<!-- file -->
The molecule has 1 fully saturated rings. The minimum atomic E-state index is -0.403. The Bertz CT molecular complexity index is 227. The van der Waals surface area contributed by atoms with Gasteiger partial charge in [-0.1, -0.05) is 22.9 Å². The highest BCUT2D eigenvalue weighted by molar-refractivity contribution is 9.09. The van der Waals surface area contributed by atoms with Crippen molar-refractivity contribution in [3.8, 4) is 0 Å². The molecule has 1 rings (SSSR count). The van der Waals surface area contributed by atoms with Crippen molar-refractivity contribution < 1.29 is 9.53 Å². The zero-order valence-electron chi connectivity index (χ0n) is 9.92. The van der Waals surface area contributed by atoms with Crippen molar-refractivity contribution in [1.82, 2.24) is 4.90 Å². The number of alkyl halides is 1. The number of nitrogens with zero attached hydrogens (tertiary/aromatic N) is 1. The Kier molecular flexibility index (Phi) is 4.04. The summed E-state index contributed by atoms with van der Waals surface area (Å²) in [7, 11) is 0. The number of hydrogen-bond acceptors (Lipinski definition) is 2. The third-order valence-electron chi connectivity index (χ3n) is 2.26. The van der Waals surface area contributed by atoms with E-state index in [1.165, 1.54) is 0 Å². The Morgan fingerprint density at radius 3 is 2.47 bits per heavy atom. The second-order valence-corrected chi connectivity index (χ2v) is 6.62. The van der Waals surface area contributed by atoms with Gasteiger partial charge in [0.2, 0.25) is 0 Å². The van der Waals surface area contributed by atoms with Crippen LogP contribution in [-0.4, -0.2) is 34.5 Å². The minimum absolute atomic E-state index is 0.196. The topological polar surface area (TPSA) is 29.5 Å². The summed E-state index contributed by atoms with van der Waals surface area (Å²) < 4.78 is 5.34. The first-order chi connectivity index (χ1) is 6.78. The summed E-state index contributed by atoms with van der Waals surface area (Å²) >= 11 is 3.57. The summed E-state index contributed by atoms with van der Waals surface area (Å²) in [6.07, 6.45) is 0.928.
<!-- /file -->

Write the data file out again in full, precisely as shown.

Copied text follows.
The molecule has 1 fully saturated rings. The minimum atomic E-state index is -0.403. The Bertz CT molecular complexity index is 227. The van der Waals surface area contributed by atoms with Gasteiger partial charge in [-0.1, -0.05) is 22.9 Å². The highest BCUT2D eigenvalue weighted by molar-refractivity contribution is 9.09. The van der Waals surface area contributed by atoms with Crippen molar-refractivity contribution in [3.8, 4) is 0 Å². The molecule has 1 rings (SSSR count). The van der Waals surface area contributed by atoms with Crippen molar-refractivity contribution < 1.29 is 9.53 Å². The zero-order valence-electron chi connectivity index (χ0n) is 9.92. The van der Waals surface area contributed by atoms with Crippen molar-refractivity contribution in [1.82, 2.24) is 4.90 Å². The number of alkyl halides is 1. The number of nitrogens with zero attached hydrogens (tertiary/aromatic N) is 1. The Kier molecular flexibility index (Phi) is 4.04. The summed E-state index contributed by atoms with van der Waals surface area (Å²) in [7, 11) is 0. The number of hydrogen-bond acceptors (Lipinski definition) is 2. The third-order valence-electron chi connectivity index (χ3n) is 2.26. The van der Waals surface area contributed by atoms with E-state index in [1.165, 1.54) is 0 Å². The Morgan fingerprint density at radius 3 is 2.47 bits per heavy atom. The second-order valence-corrected chi connectivity index (χ2v) is 6.62. The van der Waals surface area contributed by atoms with Gasteiger partial charge in [0.2, 0.25) is 0 Å². The van der Waals surface area contributed by atoms with Crippen LogP contribution in [-0.4, -0.2) is 34.5 Å². The minimum absolute atomic E-state index is 0.196. The topological polar surface area (TPSA) is 29.5 Å². The summed E-state index contributed by atoms with van der Waals surface area (Å²) < 4.78 is 5.34. The first-order chi connectivity index (χ1) is 6.78. The summed E-state index contributed by atoms with van der Waals surface area (Å²) >= 11 is 3.57. The summed E-state index contributed by atoms with van der Waals surface area (Å²) in [6.07, 6.45) is 0.928.